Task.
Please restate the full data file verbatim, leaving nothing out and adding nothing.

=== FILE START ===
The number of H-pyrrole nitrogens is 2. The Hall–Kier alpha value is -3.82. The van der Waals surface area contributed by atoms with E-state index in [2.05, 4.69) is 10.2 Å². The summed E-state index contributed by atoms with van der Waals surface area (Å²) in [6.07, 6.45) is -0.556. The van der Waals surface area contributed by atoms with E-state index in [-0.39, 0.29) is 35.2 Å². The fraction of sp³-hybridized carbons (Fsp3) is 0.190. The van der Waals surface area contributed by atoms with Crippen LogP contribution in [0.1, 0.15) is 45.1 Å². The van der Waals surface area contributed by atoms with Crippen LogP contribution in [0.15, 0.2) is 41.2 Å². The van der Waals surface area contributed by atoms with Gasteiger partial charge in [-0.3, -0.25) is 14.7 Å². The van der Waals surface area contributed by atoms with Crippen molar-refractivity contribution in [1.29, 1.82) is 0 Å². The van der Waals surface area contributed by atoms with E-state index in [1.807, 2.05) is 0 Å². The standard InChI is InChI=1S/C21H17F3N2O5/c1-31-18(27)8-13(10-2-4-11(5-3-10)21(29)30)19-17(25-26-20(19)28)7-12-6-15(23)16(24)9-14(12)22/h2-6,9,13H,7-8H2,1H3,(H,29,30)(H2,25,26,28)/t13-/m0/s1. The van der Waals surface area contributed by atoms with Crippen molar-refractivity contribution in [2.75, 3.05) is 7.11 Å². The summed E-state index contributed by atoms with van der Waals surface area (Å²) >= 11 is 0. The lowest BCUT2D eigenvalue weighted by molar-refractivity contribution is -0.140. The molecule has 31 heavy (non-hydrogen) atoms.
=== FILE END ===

The number of H-pyrrole nitrogens is 2. The Hall–Kier alpha value is -3.82. The van der Waals surface area contributed by atoms with E-state index in [2.05, 4.69) is 10.2 Å². The summed E-state index contributed by atoms with van der Waals surface area (Å²) in [6.07, 6.45) is -0.556. The van der Waals surface area contributed by atoms with E-state index in [-0.39, 0.29) is 35.2 Å². The fraction of sp³-hybridized carbons (Fsp3) is 0.190. The van der Waals surface area contributed by atoms with Crippen LogP contribution in [0.1, 0.15) is 45.1 Å². The van der Waals surface area contributed by atoms with Crippen LogP contribution in [0.15, 0.2) is 41.2 Å². The van der Waals surface area contributed by atoms with Gasteiger partial charge in [-0.3, -0.25) is 14.7 Å². The van der Waals surface area contributed by atoms with Crippen molar-refractivity contribution in [1.29, 1.82) is 0 Å². The van der Waals surface area contributed by atoms with E-state index in [1.807, 2.05) is 0 Å². The standard InChI is InChI=1S/C21H17F3N2O5/c1-31-18(27)8-13(10-2-4-11(5-3-10)21(29)30)19-17(25-26-20(19)28)7-12-6-15(23)16(24)9-14(12)22/h2-6,9,13H,7-8H2,1H3,(H,29,30)(H2,25,26,28)/t13-/m0/s1. The van der Waals surface area contributed by atoms with Crippen molar-refractivity contribution in [2.75, 3.05) is 7.11 Å². The summed E-state index contributed by atoms with van der Waals surface area (Å²) >= 11 is 0. The lowest BCUT2D eigenvalue weighted by molar-refractivity contribution is -0.140. The molecule has 31 heavy (non-hydrogen) atoms.